Planning Your Eclipse-day Party
First, determine in advance if there is a safe, comfortable place on or near the library grounds where the Sun will not be behind a hill, a building, a grove of trees, etc. during the time of the August 21 eclipse. A local astronomer or science educator can help you determine where the Sun will be in the sky and whether it will be visible from the library. (Informative maps with the eclipse circumstances can be found at: https://www.greatamericaneclipse.com/nation/)
If there is a good viewing site at the library, invite the public (and the local media) to watch the eclipse from there. Have glasses available and other methods for safe viewing (See safe viewing strategies in section 2 earlier.) If your library does not have a good viewing site, you might partner with others in city government, schools, community centers, nature centers, science centers or local business to arrange for a place where the community can gather to watch the eclipse and have access to vetted information and options for safe viewing.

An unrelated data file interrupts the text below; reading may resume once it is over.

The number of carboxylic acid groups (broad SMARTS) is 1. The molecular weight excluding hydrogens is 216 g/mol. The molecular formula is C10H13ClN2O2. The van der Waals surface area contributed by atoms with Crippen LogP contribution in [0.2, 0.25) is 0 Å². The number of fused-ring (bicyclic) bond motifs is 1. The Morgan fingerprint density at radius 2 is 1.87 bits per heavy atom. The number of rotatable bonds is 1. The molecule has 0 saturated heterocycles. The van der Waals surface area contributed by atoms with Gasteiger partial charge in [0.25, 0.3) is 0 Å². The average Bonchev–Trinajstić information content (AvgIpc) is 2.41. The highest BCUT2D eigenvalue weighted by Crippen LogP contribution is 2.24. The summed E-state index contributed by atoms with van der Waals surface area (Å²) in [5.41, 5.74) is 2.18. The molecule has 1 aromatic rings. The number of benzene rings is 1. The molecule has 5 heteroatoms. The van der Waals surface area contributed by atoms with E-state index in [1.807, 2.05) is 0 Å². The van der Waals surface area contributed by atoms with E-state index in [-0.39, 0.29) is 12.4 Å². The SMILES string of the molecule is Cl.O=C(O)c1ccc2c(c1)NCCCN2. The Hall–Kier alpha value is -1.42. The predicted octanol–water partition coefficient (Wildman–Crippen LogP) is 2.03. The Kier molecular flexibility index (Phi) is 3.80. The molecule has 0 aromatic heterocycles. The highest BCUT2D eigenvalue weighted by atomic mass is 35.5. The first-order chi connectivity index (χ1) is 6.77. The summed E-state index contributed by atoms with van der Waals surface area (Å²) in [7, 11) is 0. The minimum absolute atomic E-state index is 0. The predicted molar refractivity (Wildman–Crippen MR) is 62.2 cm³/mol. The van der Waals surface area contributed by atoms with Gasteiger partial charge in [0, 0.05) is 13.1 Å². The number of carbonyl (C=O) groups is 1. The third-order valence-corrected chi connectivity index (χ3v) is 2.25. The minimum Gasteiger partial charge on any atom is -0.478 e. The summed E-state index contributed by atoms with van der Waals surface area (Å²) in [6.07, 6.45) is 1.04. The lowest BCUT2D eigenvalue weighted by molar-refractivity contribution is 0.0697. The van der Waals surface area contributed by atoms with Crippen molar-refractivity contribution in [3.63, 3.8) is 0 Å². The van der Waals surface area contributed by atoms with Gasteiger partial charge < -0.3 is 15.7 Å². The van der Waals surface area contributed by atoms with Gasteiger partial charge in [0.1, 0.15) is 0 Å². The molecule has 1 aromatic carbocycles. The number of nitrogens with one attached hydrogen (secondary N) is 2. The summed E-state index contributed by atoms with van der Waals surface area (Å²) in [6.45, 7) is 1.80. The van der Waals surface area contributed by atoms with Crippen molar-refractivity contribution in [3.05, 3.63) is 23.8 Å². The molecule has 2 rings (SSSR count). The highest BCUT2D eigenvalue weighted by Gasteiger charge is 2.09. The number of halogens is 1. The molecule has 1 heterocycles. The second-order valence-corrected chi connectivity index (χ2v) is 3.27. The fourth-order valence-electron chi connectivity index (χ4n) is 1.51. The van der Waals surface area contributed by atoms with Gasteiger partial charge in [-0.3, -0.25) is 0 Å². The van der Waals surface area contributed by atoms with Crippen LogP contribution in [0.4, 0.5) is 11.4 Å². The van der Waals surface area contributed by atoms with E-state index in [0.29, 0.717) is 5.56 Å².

Have someone ready to explain what is happening, and provide some running narration, since the partial phases of the eclipse take a long time (roughly 2.5 hours, with maximum coverage about halfway through this time). Perhaps someone else can distribute and collect viewing materials, since people may come and go during this long period. (Make sure bathrooms are ready for a larger than usual crowd if the library or other site has limited facilities. Maybe another institution nearby can take bathroom overflow – if you pardon the expression.)